Cammie Morgan goes to a very exclusive all-girls school. But it’s not the rich girl’s academy that it appears to be. It’s a training ground for spies. Unfortunately all that time learning foreign languages and learning self-defense didn’t prepare them for a subject most teenage girls are experts about: boys. When Cameron accidentally meets a cute boy while in the middle of a training mission, her friends mobilize. Is their spy training good enough that Cammie can pass for a normal girl and actually stand a chance with Josh?
I’d Tell You I Love You, But Then I’d Have to Kill You is a light bit of fluff. The relationship parts fell a bit flat for me. I think they’d go over better with a tween or young teen crowd; girls with more relationship experience might not be all that interested in Cammie’s exploits. While I enjoyed the spy school sections more, they felt a bit unfinished. While I realize this is the first in a series, there were just many aspects of the spy training that I thought would be developed more and play into the plot. I was really disappointed that there wasn’t more intrigue. The whole book just felt safe, from the romance to the espionage. I wanted more twists and tension.
Great for: This is one book where the girls can take care of themselves! I’m always a fan of books where girls are strong characters. I would definitely recommend this for tweens and teens looking for a light read. I haven’t continued the series, so I can’t say if there’s anything more objectionable on the sex front in the subsequent books.
Sex, Nudity, Dating – Her mother is a hottie that men drool over. There’s a rumor that Macey got pregnant with her last headmaster’s baby. Someone asks a girl if she’s gotten to second base yet. Characters are described as sexy, hot, cute. Cleavage is mentioned. A character is considered as a possible “honeypot.” Girls wear push-up bras. There is a romance that involves kissing and handholding. Two adult characters go to a dance.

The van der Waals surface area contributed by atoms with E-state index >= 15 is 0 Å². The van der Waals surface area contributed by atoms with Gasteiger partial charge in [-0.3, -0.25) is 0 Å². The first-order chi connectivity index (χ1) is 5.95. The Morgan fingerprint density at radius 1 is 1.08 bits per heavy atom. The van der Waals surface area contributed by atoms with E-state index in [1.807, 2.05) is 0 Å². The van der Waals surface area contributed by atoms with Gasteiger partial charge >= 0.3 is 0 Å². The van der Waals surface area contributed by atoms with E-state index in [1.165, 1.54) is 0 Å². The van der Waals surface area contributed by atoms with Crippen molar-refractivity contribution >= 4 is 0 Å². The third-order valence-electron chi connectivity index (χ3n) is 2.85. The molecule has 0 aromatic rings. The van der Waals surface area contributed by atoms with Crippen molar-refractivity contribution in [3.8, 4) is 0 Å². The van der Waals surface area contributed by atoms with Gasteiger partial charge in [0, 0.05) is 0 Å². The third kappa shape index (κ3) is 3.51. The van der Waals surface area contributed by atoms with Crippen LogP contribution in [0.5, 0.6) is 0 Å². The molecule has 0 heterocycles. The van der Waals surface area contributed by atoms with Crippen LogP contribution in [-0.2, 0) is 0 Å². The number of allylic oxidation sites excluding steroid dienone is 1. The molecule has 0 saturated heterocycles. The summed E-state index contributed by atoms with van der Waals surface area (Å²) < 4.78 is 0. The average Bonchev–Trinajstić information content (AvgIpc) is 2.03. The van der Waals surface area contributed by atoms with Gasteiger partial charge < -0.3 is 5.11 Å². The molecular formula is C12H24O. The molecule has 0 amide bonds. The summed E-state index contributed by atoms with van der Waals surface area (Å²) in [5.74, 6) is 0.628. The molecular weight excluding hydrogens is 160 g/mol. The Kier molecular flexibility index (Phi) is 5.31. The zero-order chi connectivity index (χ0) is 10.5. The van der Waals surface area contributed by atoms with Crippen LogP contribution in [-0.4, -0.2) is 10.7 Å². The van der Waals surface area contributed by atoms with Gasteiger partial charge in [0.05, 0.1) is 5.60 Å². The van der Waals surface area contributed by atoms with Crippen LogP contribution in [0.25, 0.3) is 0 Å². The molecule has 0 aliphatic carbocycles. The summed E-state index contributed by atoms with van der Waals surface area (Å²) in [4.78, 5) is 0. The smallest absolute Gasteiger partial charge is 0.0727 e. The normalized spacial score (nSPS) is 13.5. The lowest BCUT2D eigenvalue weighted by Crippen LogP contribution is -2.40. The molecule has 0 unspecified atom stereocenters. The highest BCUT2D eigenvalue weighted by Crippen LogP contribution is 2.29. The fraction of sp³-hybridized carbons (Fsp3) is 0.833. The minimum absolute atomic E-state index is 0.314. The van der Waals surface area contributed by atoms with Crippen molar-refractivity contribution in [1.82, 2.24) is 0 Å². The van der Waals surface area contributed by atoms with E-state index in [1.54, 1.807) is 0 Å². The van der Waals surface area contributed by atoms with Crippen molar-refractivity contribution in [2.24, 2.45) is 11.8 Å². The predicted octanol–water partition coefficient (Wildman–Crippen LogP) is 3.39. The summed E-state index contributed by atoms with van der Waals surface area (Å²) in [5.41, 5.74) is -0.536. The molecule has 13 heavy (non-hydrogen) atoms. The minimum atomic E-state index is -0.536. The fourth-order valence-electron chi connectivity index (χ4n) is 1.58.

Profanity – “damn,” “bloody,” “b—-” the “b word” is not spelled out, it is printed as shown, with the dash,
Death, Violence and Gore – Well, it is a spy school, so you can expect your basic number of weapons and combat incidents. There’s a threat to kill right in the title! It’s not particularly scary though. A newbie is on fire. A professor might be wanted by gun smugglers. They talk about who killed JFK. They wonder if someone killed a Turkish ambassador. The girls want to learn firearms. A teacher points out that many spies are killed, some are buried. He stresses that some spies aren’t even lucky enough to be buried. A parent of one of the students died while on a spy mission. A teacher once took out a Nazi-machine gun. A few character mention previous broken arms. A seventh grader is kicked and rendered unconscious. In a fight, an arm is twisted and a nose ring pulled. In class the girls are shown a picture of the bloodied face of a spy who got caught. There’s mention of torture. A spy once disabled a nuclear device. There’s a joke about axe murderers. Killing someone in his or her sleep is mentioned. A boy claims a scar is from a knife fight. The girls know how to literally claw someone’s eyes out. A girl’s father is missing while on a mission. A crowd of boys intimidates a girl. Various other weapons mentioned include: minefields, nuclear warheads, swords, stun guns, poisonous darts.
Drugs, Alcohol and Smoking – There’s a reference to big tobacco. One girl smokes (she is told not to smoke by other girls). A possible mission includes busting a drug ring another refers to finding out if someone’s parent drinks. A boy says a barn dance is an excuse for “everyone to get drunk.” The students may have drugged the medication of a guard.
Frightening or Intense Things – There aren’t really even any very suspenseful moments in the book. Very harmless considering the subject.